Thursday, June 20, 2013

Anarchy in Congress as House Republicans Seem Unable to Govern

The House Republican conference simply cannot be led.

That reality hit home — hard — this afternoon when the House failed to pass a farm bill. The bill failed 234-195 with 62 Republicans voting against it and just 24 Democrats voting for it.

Republican insiders immediately tried to foist the blame on Democrats, insisting that 40 “yea” votes had been promised and the vote count was dependent on those votes being delivered.  (Worth noting: The administration made clear in a statement Monday that President Obama would veto the bill if it passed, a declaration that undoubtedly had a chilling effect on Democratic votes in favor of the legislation.)

But, here’s the simple political reality: The majority party in the House should never — repeat NEVER — lose floor votes on major (or, really, minor) pieces of legislation. Republicans, literally, write the rules governing the debate — and, as the majority, must ensure that even in the worst case scenario that they can get the “yeas” they need from their own side. That didn’t happen as a number of conservatives revolted, believing that the cuts proposed in the bill were insufficient.
Read the rest here.


lannes said...

Chris Matthews must be ghost-writing your blog. I'm astonished that you can be such a liberal and still follow the "straight and narrow" path prescribed by our Lord. oblewgn

Greg DeLassus said...

Honestly, anything that stands in the way of passing a farm bill is a good thing in my book. There are few appropriations that are less transparently a boondoggle than the farm bill, so if the Republicans managed to kill it by loading it with poison pills, I tip my hat to them.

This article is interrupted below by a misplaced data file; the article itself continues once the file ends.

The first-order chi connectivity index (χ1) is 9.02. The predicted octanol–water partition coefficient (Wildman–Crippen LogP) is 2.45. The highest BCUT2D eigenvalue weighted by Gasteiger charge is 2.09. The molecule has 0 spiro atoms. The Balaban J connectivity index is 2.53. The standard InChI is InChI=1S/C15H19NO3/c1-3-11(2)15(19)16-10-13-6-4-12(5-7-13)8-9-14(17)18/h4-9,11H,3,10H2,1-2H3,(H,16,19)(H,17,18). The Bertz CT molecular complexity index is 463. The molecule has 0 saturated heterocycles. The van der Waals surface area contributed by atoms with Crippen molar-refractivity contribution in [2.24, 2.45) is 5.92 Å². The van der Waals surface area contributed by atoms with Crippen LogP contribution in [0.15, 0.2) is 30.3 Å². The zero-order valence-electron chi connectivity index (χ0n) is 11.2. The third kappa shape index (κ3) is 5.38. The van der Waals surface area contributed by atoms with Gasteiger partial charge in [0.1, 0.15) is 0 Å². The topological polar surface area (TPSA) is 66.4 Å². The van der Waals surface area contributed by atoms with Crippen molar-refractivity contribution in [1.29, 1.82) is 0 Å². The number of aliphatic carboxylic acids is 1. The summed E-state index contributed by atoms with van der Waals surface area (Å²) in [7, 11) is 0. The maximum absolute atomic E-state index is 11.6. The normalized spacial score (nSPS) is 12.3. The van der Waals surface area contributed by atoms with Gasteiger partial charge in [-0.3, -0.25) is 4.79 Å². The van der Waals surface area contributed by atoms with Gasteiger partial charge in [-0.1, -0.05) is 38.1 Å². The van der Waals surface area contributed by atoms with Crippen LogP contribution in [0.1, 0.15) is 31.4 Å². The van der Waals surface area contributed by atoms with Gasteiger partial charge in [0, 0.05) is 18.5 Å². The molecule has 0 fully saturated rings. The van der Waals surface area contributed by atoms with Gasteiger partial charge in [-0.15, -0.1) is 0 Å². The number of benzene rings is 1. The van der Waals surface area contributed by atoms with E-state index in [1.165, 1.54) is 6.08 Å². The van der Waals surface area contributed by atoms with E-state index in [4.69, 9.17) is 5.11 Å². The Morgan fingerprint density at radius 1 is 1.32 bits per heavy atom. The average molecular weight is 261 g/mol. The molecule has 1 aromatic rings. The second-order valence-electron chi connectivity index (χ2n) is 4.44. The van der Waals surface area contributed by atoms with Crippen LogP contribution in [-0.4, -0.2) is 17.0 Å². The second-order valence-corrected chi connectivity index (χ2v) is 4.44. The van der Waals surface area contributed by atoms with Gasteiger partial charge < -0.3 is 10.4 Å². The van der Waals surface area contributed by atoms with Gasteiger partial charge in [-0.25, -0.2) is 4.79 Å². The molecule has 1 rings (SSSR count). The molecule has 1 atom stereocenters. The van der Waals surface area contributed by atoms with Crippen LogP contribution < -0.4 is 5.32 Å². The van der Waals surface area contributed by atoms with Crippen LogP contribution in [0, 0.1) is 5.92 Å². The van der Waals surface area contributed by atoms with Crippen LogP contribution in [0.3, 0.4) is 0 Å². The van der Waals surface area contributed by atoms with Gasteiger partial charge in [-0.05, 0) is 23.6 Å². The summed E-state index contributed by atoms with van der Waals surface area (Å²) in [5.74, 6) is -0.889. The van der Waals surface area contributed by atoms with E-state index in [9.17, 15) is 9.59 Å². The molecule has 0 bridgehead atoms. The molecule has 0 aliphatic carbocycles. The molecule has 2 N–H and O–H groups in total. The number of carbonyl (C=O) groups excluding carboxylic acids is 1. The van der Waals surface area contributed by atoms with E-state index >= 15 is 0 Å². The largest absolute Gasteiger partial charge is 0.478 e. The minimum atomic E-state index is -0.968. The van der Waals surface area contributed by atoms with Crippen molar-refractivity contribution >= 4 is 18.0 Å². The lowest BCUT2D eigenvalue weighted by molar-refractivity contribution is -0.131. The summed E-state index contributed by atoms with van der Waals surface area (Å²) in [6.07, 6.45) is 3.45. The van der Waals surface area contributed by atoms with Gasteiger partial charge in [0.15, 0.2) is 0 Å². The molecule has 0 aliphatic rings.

Incidentally, I regard myself as fairly left-of-center in the American political spectrum, but I have to say that work requirements for food stamps strike me as a good idea. Most people prefer to work to earn their bread. Those on food stamps would, by and large, prefer to work than to receive a hand-out. It is an acknowledgment of their human dignity to make food stamps a reward for work, rather than a sort of government almsgiving.

John (Ad Orientem) said...

I don't disagree with criticisms of the bill. I disagree with the way this played out. It makes the GOP look like the Keystone Cops in suits. And it seriously calls into question whether or not there is anyone in charge in the HofR.

You have backbenchers in the majority party thumbing their noses very publicly at the Speaker and even some committee chairmen. That's intolerable. It means nothing can be done in the House because there is no one to negotiate with. Right now there is no majority party in one half of Congress.

Anonymous said...

A reward for work? So those on food stamps just aren't working or don't want to? And our unemployment problem would disappear entirely if everyone on food stamps went and got one of the millions of jobs businesses simply can't get anyone to fill?

Phil said...

I disagree with you, John. There's a sense in which this is the way it's supposed to work - people vote their consciences and/or their constituents' wishes (which are hopefully the same). The House is supposed to be composed of 435 people, not 2 parties. If the House leadership can't force through a bill opposed by the majority of members (or vice versa), or block the consideration of a validly-proposed bill or amendment just because the minority party offered it, that's a good thing, isn't it?

We have adopted a paradigm where we expect a few elites to negotiate with each other and make sure the fix is in, i.e., Obama and Boehner agree on a bill and Boehner rams it through. I prefer the model where Members vote, and the results are what they are. If the outcome is a little messy at times, so be it.